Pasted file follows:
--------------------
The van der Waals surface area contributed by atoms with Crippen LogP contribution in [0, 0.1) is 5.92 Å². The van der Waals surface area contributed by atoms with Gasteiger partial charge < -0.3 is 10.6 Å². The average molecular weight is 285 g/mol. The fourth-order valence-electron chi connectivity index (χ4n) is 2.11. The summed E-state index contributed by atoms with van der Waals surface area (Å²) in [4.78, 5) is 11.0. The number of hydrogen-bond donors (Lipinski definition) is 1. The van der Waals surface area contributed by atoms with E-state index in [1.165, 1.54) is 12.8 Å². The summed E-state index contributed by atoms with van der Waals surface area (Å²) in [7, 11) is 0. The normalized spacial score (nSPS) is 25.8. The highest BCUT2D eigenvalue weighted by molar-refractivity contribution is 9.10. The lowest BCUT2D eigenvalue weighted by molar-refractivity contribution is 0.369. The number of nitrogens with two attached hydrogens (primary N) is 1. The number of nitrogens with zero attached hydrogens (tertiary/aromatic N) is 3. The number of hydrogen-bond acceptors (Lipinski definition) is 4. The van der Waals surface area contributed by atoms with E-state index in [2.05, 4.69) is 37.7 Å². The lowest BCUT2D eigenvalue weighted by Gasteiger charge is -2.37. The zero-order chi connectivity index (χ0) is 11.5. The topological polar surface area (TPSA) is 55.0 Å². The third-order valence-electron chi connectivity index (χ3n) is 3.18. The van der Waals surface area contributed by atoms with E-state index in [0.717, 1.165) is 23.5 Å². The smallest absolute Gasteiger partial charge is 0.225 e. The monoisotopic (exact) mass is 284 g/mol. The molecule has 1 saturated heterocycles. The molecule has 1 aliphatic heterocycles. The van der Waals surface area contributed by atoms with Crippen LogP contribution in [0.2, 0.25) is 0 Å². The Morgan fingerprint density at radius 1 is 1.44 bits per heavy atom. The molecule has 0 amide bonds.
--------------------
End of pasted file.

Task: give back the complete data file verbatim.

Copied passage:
The van der Waals surface area contributed by atoms with Crippen LogP contribution in [0, 0.1) is 5.92 Å². The van der Waals surface area contributed by atoms with Gasteiger partial charge < -0.3 is 10.6 Å². The average molecular weight is 285 g/mol. The fourth-order valence-electron chi connectivity index (χ4n) is 2.11. The summed E-state index contributed by atoms with van der Waals surface area (Å²) in [4.78, 5) is 11.0. The number of hydrogen-bond donors (Lipinski definition) is 1. The van der Waals surface area contributed by atoms with E-state index in [1.165, 1.54) is 12.8 Å². The summed E-state index contributed by atoms with van der Waals surface area (Å²) in [7, 11) is 0. The normalized spacial score (nSPS) is 25.8. The highest BCUT2D eigenvalue weighted by molar-refractivity contribution is 9.10. The lowest BCUT2D eigenvalue weighted by molar-refractivity contribution is 0.369. The number of nitrogens with two attached hydrogens (primary N) is 1. The number of nitrogens with zero attached hydrogens (tertiary/aromatic N) is 3. The number of hydrogen-bond acceptors (Lipinski definition) is 4. The van der Waals surface area contributed by atoms with E-state index in [2.05, 4.69) is 37.7 Å². The lowest BCUT2D eigenvalue weighted by Gasteiger charge is -2.37. The zero-order chi connectivity index (χ0) is 11.5. The topological polar surface area (TPSA) is 55.0 Å². The third-order valence-electron chi connectivity index (χ3n) is 3.18. The van der Waals surface area contributed by atoms with E-state index in [0.717, 1.165) is 23.5 Å². The smallest absolute Gasteiger partial charge is 0.225 e. The monoisotopic (exact) mass is 284 g/mol. The molecule has 1 saturated heterocycles. The molecule has 1 aliphatic heterocycles. The van der Waals surface area contributed by atoms with Crippen LogP contribution in [0.2, 0.25) is 0 Å². The Morgan fingerprint density at radius 1 is 1.44 bits per heavy atom. The molecule has 0 amide bonds.